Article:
Refined product has to be transported also, except after refining, many different products have to be transported.

Oil is converted to different grades of gasoline, diesel, kerosene, jet fuel, solvents, heating oil, precursors for synthetic chemicals/plastics, paint, ink, tar for roads and roofs, shingles, petroleum coke which is burned to produce electricity, condoms & combs, to name a few.

28 posted on 06/09/2014 7:27:57 AM PDT by Ben Ficklin
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To: elpadre
Why don’t we see refineries being built nearer to the oil fields to reduce the cost of transportation of the product??

NIMBY. Have you ever smelled the effluent that a refinery produces?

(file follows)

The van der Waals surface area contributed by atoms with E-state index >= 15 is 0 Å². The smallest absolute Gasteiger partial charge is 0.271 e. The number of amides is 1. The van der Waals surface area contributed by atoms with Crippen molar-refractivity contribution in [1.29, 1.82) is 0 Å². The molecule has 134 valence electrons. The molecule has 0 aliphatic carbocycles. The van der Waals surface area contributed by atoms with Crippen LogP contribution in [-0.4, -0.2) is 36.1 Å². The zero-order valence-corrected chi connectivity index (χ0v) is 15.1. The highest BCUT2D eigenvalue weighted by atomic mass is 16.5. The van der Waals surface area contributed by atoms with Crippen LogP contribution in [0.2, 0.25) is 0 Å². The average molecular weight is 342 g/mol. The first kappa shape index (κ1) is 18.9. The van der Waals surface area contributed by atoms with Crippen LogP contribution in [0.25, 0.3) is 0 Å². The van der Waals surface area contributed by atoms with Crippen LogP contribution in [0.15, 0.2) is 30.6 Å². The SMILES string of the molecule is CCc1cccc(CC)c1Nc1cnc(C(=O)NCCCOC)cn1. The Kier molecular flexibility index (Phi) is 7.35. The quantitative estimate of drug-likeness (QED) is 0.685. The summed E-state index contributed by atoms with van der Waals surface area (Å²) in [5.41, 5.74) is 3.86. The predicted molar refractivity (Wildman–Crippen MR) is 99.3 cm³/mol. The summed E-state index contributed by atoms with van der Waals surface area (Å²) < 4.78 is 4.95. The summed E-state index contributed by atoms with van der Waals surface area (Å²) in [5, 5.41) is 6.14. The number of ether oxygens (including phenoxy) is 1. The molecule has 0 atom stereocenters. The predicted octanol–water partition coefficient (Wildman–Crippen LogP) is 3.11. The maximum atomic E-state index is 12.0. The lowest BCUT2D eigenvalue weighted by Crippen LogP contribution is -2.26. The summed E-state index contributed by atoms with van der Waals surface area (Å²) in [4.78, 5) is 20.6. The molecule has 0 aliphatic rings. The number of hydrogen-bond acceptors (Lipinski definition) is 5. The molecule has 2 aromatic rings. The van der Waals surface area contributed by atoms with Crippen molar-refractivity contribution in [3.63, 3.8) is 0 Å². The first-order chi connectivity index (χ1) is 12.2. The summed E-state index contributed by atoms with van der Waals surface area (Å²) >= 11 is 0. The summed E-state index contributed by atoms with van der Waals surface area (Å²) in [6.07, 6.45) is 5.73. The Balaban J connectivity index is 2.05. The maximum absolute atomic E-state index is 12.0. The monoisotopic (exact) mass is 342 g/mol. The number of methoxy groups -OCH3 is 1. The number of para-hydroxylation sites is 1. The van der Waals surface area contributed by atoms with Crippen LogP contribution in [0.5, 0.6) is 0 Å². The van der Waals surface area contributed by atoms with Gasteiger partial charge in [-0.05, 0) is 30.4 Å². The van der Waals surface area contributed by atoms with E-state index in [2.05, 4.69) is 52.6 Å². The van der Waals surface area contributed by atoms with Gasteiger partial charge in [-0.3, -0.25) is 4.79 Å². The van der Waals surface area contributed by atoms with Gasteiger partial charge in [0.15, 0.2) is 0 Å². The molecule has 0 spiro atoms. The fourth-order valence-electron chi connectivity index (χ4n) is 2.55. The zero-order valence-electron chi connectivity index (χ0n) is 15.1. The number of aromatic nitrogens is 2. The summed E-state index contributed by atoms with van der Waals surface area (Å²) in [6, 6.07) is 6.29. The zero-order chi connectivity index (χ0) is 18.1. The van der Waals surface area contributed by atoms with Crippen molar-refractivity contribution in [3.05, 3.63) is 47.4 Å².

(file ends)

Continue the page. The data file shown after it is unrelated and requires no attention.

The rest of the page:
29 posted on 06/09/2014 7:29:09 AM PDT by DeFault User
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To: DeFault User

The modern refineries typically release cooling water cleaner than the water they take in, if they have any release at all.


30 posted on 06/09/2014 7:37:29 AM PDT by thackney (life is fragile, handle with prayer)
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To: thackney

I was mainly referring to the smell.


31 posted on 06/09/2014 7:46:36 AM PDT by DeFault User
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To: Junk Silver

My Grocery bill agrees with your analysis.


32 posted on 06/09/2014 7:54:29 AM PDT by crusher2013
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To: ckilmer
In a honest market with actual competitors, supply and demand will rule.
In a contrived, connived, artificially price fixed market you get what we got now.